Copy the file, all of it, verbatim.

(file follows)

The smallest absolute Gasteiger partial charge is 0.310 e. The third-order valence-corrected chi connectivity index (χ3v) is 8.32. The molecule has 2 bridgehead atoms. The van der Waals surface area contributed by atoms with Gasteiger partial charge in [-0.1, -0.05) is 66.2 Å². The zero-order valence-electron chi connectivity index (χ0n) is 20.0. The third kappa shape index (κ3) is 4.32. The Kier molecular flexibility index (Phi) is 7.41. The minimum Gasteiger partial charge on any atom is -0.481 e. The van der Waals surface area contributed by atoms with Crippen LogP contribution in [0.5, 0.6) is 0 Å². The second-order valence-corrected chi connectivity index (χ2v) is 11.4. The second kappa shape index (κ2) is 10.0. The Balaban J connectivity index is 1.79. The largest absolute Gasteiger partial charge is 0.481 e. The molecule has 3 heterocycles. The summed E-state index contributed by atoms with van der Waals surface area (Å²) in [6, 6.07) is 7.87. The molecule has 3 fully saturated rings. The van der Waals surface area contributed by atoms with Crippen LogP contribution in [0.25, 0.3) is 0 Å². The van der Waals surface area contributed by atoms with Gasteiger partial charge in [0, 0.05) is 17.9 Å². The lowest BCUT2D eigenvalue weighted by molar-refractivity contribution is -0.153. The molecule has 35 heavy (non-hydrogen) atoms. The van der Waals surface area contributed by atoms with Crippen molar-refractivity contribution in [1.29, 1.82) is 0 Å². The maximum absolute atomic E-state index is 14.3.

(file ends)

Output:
The smallest absolute Gasteiger partial charge is 0.310 e. The third-order valence-corrected chi connectivity index (χ3v) is 8.32. The molecule has 2 bridgehead atoms. The van der Waals surface area contributed by atoms with Gasteiger partial charge in [-0.1, -0.05) is 66.2 Å². The zero-order valence-electron chi connectivity index (χ0n) is 20.0. The third kappa shape index (κ3) is 4.32. The Kier molecular flexibility index (Phi) is 7.41. The minimum Gasteiger partial charge on any atom is -0.481 e. The van der Waals surface area contributed by atoms with Crippen LogP contribution in [0.5, 0.6) is 0 Å². The second-order valence-corrected chi connectivity index (χ2v) is 11.4. The second kappa shape index (κ2) is 10.0. The Balaban J connectivity index is 1.79. The largest absolute Gasteiger partial charge is 0.481 e. The molecule has 3 heterocycles. The summed E-state index contributed by atoms with van der Waals surface area (Å²) in [6, 6.07) is 7.87. The molecule has 3 fully saturated rings. The van der Waals surface area contributed by atoms with Crippen LogP contribution in [0.25, 0.3) is 0 Å². The van der Waals surface area contributed by atoms with Gasteiger partial charge in [0, 0.05) is 17.9 Å². The lowest BCUT2D eigenvalue weighted by molar-refractivity contribution is -0.153. The molecule has 35 heavy (non-hydrogen) atoms. The van der Waals surface area contributed by atoms with Crippen molar-refractivity contribution in [1.29, 1.82) is 0 Å². The maximum absolute atomic E-state index is 14.3.